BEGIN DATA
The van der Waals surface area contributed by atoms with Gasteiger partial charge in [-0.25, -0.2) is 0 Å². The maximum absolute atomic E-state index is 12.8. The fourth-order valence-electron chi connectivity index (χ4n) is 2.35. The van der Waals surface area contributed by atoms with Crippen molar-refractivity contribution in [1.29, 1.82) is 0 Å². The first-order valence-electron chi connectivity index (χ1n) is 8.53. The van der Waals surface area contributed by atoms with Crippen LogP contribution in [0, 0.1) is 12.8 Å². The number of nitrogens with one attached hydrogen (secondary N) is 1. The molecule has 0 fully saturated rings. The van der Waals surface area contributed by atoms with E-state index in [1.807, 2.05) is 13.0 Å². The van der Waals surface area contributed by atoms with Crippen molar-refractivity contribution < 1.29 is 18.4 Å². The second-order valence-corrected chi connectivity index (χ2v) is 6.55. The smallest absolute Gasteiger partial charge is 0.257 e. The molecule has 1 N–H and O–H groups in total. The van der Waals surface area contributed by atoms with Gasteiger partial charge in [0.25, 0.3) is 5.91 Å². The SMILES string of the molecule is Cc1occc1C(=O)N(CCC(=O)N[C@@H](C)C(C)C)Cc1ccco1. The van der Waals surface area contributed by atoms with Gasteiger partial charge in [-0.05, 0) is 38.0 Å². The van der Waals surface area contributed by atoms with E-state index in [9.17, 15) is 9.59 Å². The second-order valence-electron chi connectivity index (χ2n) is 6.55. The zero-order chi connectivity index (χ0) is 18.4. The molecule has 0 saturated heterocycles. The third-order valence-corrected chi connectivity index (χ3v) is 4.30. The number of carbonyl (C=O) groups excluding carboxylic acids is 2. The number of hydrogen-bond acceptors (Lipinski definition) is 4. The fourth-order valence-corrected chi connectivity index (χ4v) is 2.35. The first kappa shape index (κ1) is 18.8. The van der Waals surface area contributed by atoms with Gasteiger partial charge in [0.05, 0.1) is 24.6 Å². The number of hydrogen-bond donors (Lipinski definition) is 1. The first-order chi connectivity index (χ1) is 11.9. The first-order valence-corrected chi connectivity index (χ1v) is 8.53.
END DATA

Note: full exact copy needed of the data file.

The van der Waals surface area contributed by atoms with Gasteiger partial charge in [-0.25, -0.2) is 0 Å². The maximum absolute atomic E-state index is 12.8. The fourth-order valence-electron chi connectivity index (χ4n) is 2.35. The van der Waals surface area contributed by atoms with Crippen molar-refractivity contribution in [1.29, 1.82) is 0 Å². The first-order valence-electron chi connectivity index (χ1n) is 8.53. The van der Waals surface area contributed by atoms with Crippen LogP contribution in [0, 0.1) is 12.8 Å². The number of nitrogens with one attached hydrogen (secondary N) is 1. The molecule has 0 fully saturated rings. The van der Waals surface area contributed by atoms with E-state index in [1.807, 2.05) is 13.0 Å². The van der Waals surface area contributed by atoms with Crippen molar-refractivity contribution < 1.29 is 18.4 Å². The second-order valence-corrected chi connectivity index (χ2v) is 6.55. The smallest absolute Gasteiger partial charge is 0.257 e. The molecule has 1 N–H and O–H groups in total. The van der Waals surface area contributed by atoms with Gasteiger partial charge in [0.25, 0.3) is 5.91 Å². The SMILES string of the molecule is Cc1occc1C(=O)N(CCC(=O)N[C@@H](C)C(C)C)Cc1ccco1. The van der Waals surface area contributed by atoms with Gasteiger partial charge in [-0.05, 0) is 38.0 Å². The van der Waals surface area contributed by atoms with E-state index in [9.17, 15) is 9.59 Å². The second-order valence-electron chi connectivity index (χ2n) is 6.55. The zero-order chi connectivity index (χ0) is 18.4. The molecule has 0 saturated heterocycles. The third-order valence-corrected chi connectivity index (χ3v) is 4.30. The number of carbonyl (C=O) groups excluding carboxylic acids is 2. The number of hydrogen-bond acceptors (Lipinski definition) is 4. The fourth-order valence-corrected chi connectivity index (χ4v) is 2.35. The first kappa shape index (κ1) is 18.8. The van der Waals surface area contributed by atoms with Gasteiger partial charge in [0.05, 0.1) is 24.6 Å². The number of hydrogen-bond donors (Lipinski definition) is 1. The first-order chi connectivity index (χ1) is 11.9. The first-order valence-corrected chi connectivity index (χ1v) is 8.53.